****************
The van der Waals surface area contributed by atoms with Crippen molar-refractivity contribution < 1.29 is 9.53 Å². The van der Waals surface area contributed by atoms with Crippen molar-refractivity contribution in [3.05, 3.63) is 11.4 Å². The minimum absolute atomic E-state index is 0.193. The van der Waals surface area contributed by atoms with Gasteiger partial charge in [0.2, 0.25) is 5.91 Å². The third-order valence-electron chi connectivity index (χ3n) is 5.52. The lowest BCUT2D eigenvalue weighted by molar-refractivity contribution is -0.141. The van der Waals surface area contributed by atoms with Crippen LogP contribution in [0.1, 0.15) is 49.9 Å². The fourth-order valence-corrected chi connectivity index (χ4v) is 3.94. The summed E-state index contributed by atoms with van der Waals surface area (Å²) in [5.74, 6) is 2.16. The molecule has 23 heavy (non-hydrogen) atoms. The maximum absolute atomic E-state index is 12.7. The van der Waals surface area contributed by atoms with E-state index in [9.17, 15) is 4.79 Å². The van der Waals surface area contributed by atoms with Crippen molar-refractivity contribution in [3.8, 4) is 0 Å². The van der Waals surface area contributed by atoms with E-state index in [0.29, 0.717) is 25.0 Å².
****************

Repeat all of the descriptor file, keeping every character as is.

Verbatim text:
The van der Waals surface area contributed by atoms with Crippen molar-refractivity contribution < 1.29 is 9.53 Å². The van der Waals surface area contributed by atoms with Crippen molar-refractivity contribution in [3.05, 3.63) is 11.4 Å². The minimum absolute atomic E-state index is 0.193. The van der Waals surface area contributed by atoms with Gasteiger partial charge in [0.2, 0.25) is 5.91 Å². The third-order valence-electron chi connectivity index (χ3n) is 5.52. The lowest BCUT2D eigenvalue weighted by molar-refractivity contribution is -0.141. The van der Waals surface area contributed by atoms with Crippen LogP contribution in [0.1, 0.15) is 49.9 Å². The fourth-order valence-corrected chi connectivity index (χ4v) is 3.94. The summed E-state index contributed by atoms with van der Waals surface area (Å²) in [5.74, 6) is 2.16. The molecule has 23 heavy (non-hydrogen) atoms. The maximum absolute atomic E-state index is 12.7. The van der Waals surface area contributed by atoms with E-state index in [9.17, 15) is 4.79 Å². The van der Waals surface area contributed by atoms with Crippen molar-refractivity contribution in [3.8, 4) is 0 Å². The van der Waals surface area contributed by atoms with E-state index in [0.29, 0.717) is 25.0 Å².